Welcome to JBF Talks: Keeping it Real About Childhood Cancer.

First up, I would like to introduce Paediatric Oncologist, Dr. Curt Bodkyn, who is assigned to the Wendy Fitzwilliam Children’s Hospital at Mt. Hope. Dr. Bodkyn has a huge personality and has played an important role in our lives and in the lives of so many children with cancer and their families.

In March of 2005 our 3 ½ year-old son Jabez (JB), had a biopsy done on a mass under his jaw. With many questions to be answered, we were referred to Dr. Bodkyn. 

Our first encounter with this gentle giant was on one of the Paediatric Wards where we were to have our first consultation to discuss JB’s treatment plan. We were introducing ourselves to him and JB ran past at top speed. When we indicated that that was JB, Dr. Bodkyn had a confused look on his face. JB had been diagnosed with Non-Hodgkin’s Lymphoma and just by looking at him Dr. Bodykn immediately questioned the diagnosis; and our relationship/friendship began at that very moment. 

(It was later discovered that JB had Alveolar Rhabdomyosarcoma, a very rare and aggressive type of childhood cancer which refers to one subtype of the rhabdomyosarcoma family of soft tissue tumors. These are mesenchymal tumors related to the skeletal muscle lineage.)

Over the two years of JB’s treatment we felt very confident under the care  of Dr. Bodkyn as our consultant. He was very thorough, explained everything for us to understand. He was also very forthcoming with information. Despite our fears we felt assured that JB was getting the best possible treatment. His bedside manner was re-assuring and most importantly, JB loved him would ask for him by name if he felt uncomfortable with any other attending doctors. I asked Dr. Bodkyn to share some thoughts with us.

Please recount your initial experience with Noel and I as parents and JB as a patient. 

 

Dr. CB

I remember this experience oh so well.  Beautiful boy with a very aggressive tumor with the odds stacked against him, with a very close-knit family.  There were so many lessons learnt from this encounter:

 It is in these moments you remember that you are not treating a child but the whole family.

This is such an important point to be noted. The entire family is affected when a child is diagnosed with cancer. Luckily for us we were a two-parent family and were very hands-on parents. Both having very different personalities, sort of like good cop bad cop we made sure we were on top of things at all times. The dynamics of the family changes drastically. In the case where there is an older sibling, he or she becomes the adult at home to care for the rest of the family. An aunt or grandparent may also be asked to take up the slack. Unfortunately, when a child is first diagnosed, there’s an influx of support from the community and other family members but as the dust settles and they go back to their busy lives , the affected families are left to fend for themselves. Not in all cases, but many!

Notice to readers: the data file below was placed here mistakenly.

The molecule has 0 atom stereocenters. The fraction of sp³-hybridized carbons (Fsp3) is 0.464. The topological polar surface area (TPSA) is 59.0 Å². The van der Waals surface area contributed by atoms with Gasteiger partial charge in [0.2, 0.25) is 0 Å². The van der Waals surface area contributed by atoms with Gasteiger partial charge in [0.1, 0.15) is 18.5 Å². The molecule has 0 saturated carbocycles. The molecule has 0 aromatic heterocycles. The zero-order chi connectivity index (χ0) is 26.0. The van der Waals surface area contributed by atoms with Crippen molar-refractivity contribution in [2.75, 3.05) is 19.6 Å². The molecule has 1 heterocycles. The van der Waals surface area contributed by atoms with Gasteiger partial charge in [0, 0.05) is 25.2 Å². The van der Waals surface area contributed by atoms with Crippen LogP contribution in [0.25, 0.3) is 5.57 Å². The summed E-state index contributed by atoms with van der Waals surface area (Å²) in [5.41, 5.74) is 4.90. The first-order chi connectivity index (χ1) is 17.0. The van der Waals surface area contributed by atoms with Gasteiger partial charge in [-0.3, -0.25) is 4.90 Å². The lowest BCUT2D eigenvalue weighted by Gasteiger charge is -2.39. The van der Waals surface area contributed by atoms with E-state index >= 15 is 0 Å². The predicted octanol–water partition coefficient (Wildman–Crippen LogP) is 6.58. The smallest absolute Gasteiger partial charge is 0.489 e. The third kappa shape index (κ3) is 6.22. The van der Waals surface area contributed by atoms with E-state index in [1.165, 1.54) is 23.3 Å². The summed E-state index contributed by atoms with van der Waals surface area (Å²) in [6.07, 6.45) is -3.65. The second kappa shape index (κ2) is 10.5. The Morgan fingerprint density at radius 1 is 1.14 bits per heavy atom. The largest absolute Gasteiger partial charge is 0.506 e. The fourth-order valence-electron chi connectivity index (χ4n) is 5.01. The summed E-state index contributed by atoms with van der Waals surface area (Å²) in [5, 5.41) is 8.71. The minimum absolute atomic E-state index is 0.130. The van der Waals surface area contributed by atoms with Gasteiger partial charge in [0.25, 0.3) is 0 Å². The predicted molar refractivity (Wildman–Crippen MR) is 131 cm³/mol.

Dr. CB

Communicationas difficult as it can be, must always be open, respectful and clear.  I won't mention the number of times Chevaughn ran out of a consultation and Noel and I had to run after her!

One of my personality traits is basically fight or flight. Luckily I chose to run at that time. I really just wanted to shoot the messenger, because he’s bringing news that you don’t want to hear, “JB’s cancer is spreading” or “there’s nothing else we can do.” Having Noel there at my side was also a stabilizing factor. More often than not JB would also say to me “mom, it’s ok, let dad handle it.” One of the many lessons I learned from him, to just simply walk away! 

 

Dr. CB

The environment (ward/ Clinic) makes a difference to patients/families and Staff as we saw with JB when he went for surgery at the Royal Victoria Infirmary (RVI), Newcastle.

We got the opportunity to go to the RVI in the UK for part of JB’s treatment where he had major surgery. We were exposed to many amazing support services which we re-created right here in Trinidad. JB was on a ward dedicated to treating children with cancer, which he referred to as “Hospital Heaven”.  In order to get him to agree to come back to Trinidad we promised him we would fix up “Mt. Hope”. This was the inspiration behind the establishment of the JBF Paediatric Specialty Unit (JBF SU)

 

Dr. CB: 

Always strive to do better.

So it was with this in mind that we decided that we would do something to help families of children with cancer. We received so much from the folks at the RVI not only for JB as the patient, but also RaVen as his sibling. 

 

Dr. CB: There are two areas that we still need to improve the paediatric Oncology services at the EWMC. One is to provide good psychosocial support for the families and secondly provide more structured activities for the children that are hospitalized.  

Two excellent points indeed! We have a plan to reintroduce our Psychosocial Support team at the hospital as it is crucial for us to understand the needs of the families affected by childhood cancer. This insight will greatly assist us in providing comprehensive and holistic support. With regard to structured activities, in the interim, we have a ward assistant who is available daily to play games, read, do arts and craft and spend quality time with the patients as well as provide some measure of relief to the parents. 

 

Dr. CB

All in all the service I believe continues to improve and this comes only from a team effort; Corporate Trinidad, International collaboration, great NGOs like JBF, parents and all of the hospital staff.

Next week Tuesday we will continue our discussion with Paediatric Oncologist Dr. Curt Bodkyn as we get into why he chose this profession and what it is like working on the JBF SU

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